Title: Marfa Girl 2
Director: Larry Clark
Starring: Adam Mediano, Drake Burnette, Mercedes Maxwell
Runtime: 1 hr 46 minutes
What It Is: A sequel to Clark’s Marfa Girl, this film chronicles the lives of several young adults trying to cope with their new found responsibilities, including a girl who is battling with the aftermath of a violent sexual assault.
What We Think: I previously reviewed a film that left me highly conflicted as it left me dazzled in certain aspects of its art while failing to provide me full satisfaction in others. This film, with its stylistic cinematography but an otherwise frail sense of story and character development, is unfortunately not very different. On the better side of things, I was especially impressed with the way the camera work conveyed the tone of the film; a gritty and dogged look into how the other half lives. In this case, the half of life whose personal struggles impede them from striving for growth out of their dead-end small town. On a visual scale, you are given an up close and personal view of a lifestyle one could only see to believe. The scenes are so intimate that every moment witnessed within the feature is almost tangible like you are witnessing a story unfold through your own perspective. This film is a crude yet pleasant visual promenade that can make you feel like much more than just a spectator.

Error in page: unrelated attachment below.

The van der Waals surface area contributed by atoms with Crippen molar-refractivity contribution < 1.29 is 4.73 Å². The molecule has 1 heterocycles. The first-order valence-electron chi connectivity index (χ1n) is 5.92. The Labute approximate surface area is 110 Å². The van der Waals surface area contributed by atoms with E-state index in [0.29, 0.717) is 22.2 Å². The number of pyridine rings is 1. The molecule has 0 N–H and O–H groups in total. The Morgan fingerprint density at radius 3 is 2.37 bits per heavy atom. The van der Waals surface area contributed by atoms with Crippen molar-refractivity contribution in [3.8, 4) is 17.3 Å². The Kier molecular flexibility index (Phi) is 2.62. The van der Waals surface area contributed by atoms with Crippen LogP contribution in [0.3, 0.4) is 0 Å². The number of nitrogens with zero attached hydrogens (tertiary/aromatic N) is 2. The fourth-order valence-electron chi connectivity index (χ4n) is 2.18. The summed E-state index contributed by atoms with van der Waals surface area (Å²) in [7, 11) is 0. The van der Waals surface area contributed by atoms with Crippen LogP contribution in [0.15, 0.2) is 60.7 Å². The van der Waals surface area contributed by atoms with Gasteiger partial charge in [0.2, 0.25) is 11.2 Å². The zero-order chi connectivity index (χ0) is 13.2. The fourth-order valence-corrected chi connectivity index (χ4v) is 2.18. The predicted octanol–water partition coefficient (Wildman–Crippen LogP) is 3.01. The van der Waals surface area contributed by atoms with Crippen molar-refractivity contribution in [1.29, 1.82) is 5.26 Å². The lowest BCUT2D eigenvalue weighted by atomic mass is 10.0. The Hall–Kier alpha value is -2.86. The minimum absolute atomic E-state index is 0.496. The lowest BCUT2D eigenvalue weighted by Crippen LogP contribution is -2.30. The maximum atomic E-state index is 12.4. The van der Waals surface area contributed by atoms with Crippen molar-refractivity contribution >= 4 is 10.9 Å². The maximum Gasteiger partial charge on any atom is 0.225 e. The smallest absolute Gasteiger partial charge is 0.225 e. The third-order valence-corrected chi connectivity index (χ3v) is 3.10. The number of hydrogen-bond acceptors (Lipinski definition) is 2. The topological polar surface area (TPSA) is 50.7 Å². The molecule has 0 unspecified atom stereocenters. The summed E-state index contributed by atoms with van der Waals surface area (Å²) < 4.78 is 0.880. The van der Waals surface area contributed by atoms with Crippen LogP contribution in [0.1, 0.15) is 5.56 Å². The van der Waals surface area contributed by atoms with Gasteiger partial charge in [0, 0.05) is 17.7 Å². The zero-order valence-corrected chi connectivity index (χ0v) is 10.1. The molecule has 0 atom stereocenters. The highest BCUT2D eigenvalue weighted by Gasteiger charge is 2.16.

Now a film’s huge purpose is to provide artistic representation and value in a visual medium. However, we’ve grown out of the era where a short segment of two people kissing is enough to fuel our level of interest and intrigue. We as appreciators of the cinematic arts and what it is capable of need more: beautiful, thought and emotion provoking imagery and a profound story to match. In this day in age, these two filmmaking tools almost go hand in hand. Unfortunately, I wasn’t satisfied with both levels of cinematic expression with this feature. The stylistic visual artwork fails to compensate for this potentially intriguing case study turned cryptic soap opera.
Our Grade: C-, Marfa Girl 2 had the skeleton for a potential tragic-feel good feature, a grim look into the lives of decent, relatable people just trying to make it through life, struggling and changing and growing, as we all do. However, it seemed like there was a harder focus on putting a fine wax job over the grit of the film’s content, rather than breaking down that same content to its most uncomfortable form and building up from it using the characters as spokespeople for constructive change. It is a shame that I can appreciate how much more satisfying this feature could have been, had the creators just put more meat on its bones.